Met LiveArts has invited guest artists to perform on Friday nights throughout the run of the show. When we were there, Helga Davis, a soloist who has triumphed in avant-garde operas like Einstein on the Beach, explained why she found the sensation so satisfying.

Vocalist Helga Davis

She said that she loved feeling her own voice “disappear” when the note she sang blended with a vessel’s own singular note. Listen in on our video clip.

Recently, the Brooklyn Raga Massive collaborated with the vessels in live performance to create a meditative, transcendental experience. Upcoming collaborators include composers Nico Muhly (August 4) and John Zorn and company (August 9).

Vessels in the orchestra — Qing Dynasty porcelain vase (1644-1911) and the back of one of Betty Woodman’s 2003 series The Ming Sisters.

When live performers are not present, Beer has programmed the keyboard to activate his ensemble. A little light on the cord running to each vessel illuminates when the vessel is singing, so viewers can see exactly who’s contributing to the ambiance at any given moment.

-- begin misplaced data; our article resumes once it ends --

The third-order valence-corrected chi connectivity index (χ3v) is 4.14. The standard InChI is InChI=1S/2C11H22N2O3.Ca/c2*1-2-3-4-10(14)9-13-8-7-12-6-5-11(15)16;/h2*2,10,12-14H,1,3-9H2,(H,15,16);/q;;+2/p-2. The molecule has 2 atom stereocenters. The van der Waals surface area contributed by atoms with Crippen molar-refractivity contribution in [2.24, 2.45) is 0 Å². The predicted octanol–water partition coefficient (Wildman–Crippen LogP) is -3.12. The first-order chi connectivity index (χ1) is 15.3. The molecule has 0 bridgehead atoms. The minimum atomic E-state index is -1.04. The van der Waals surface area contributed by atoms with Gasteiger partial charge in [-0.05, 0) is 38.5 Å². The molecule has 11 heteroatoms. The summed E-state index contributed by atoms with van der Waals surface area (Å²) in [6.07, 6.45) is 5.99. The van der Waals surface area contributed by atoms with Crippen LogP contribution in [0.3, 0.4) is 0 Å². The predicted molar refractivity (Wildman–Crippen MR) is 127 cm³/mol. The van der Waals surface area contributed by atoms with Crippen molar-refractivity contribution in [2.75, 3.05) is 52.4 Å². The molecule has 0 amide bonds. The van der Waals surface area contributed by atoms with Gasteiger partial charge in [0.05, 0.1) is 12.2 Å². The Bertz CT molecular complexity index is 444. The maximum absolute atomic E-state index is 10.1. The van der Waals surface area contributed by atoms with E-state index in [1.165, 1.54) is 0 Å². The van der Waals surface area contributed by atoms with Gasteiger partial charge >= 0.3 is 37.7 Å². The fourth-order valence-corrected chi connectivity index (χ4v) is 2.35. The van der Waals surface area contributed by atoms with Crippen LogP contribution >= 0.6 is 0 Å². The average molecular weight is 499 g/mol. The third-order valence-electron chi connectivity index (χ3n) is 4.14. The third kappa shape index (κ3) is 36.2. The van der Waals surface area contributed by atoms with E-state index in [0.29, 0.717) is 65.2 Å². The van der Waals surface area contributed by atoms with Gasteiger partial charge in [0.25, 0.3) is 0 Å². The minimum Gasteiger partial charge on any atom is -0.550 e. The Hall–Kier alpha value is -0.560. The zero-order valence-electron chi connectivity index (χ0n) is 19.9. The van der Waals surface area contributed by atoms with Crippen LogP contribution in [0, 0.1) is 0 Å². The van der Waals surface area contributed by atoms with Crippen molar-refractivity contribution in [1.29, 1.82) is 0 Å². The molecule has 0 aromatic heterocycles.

The vessels are quite an elegant crew, including a sinuous art nouveau porcelain, a sleek modern bronze portraits by Lachaise, and a monumental angular slab pot by American master William Daley.

Visually, the vessel presentation is clever. Betty Woodman’s whimsical 2003 ceramic trio The Ming Sisters knocks a bit of seriousness off their otherwise tightly controlled neighbor — turquoise-and-gold Qing Dynasty porcelain masterwork.

Vessels wired to amplify their ambient tone, including a female effigy (7th – 6th c. B.C.), Beatrice Wood’s fish, an Iranian storage jar (3800 – 3700 B.C.), and a Canaanite jar (1500 – 1400 B.C.).